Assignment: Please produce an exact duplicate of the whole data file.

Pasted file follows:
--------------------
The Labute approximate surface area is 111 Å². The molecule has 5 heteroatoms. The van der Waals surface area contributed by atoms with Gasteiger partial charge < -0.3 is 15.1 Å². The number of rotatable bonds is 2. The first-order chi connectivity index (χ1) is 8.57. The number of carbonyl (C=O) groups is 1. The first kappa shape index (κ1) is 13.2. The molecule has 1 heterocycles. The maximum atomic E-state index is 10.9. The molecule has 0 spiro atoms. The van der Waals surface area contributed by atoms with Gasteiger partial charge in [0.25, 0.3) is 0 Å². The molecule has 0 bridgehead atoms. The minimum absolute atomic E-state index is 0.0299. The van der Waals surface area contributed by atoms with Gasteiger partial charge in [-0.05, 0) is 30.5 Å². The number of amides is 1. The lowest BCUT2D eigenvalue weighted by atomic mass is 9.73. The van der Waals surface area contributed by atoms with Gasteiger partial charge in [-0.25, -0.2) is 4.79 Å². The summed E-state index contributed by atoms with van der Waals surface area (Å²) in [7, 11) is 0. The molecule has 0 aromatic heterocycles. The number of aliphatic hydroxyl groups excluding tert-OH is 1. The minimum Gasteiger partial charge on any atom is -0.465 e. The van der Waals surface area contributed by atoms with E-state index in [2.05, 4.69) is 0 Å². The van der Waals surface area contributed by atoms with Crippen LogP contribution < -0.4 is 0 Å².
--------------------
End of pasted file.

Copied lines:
The Labute approximate surface area is 111 Å². The molecule has 5 heteroatoms. The van der Waals surface area contributed by atoms with Gasteiger partial charge < -0.3 is 15.1 Å². The number of rotatable bonds is 2. The first-order chi connectivity index (χ1) is 8.57. The number of carbonyl (C=O) groups is 1. The first kappa shape index (κ1) is 13.2. The molecule has 1 heterocycles. The maximum atomic E-state index is 10.9. The molecule has 0 spiro atoms. The van der Waals surface area contributed by atoms with Gasteiger partial charge in [0.25, 0.3) is 0 Å². The molecule has 0 bridgehead atoms. The minimum absolute atomic E-state index is 0.0299. The van der Waals surface area contributed by atoms with Gasteiger partial charge in [-0.05, 0) is 30.5 Å². The number of amides is 1. The lowest BCUT2D eigenvalue weighted by atomic mass is 9.73. The van der Waals surface area contributed by atoms with Gasteiger partial charge in [-0.25, -0.2) is 4.79 Å². The summed E-state index contributed by atoms with van der Waals surface area (Å²) in [7, 11) is 0. The molecule has 0 aromatic heterocycles. The number of aliphatic hydroxyl groups excluding tert-OH is 1. The minimum Gasteiger partial charge on any atom is -0.465 e. The van der Waals surface area contributed by atoms with E-state index in [2.05, 4.69) is 0 Å². The van der Waals surface area contributed by atoms with Crippen LogP contribution < -0.4 is 0 Å².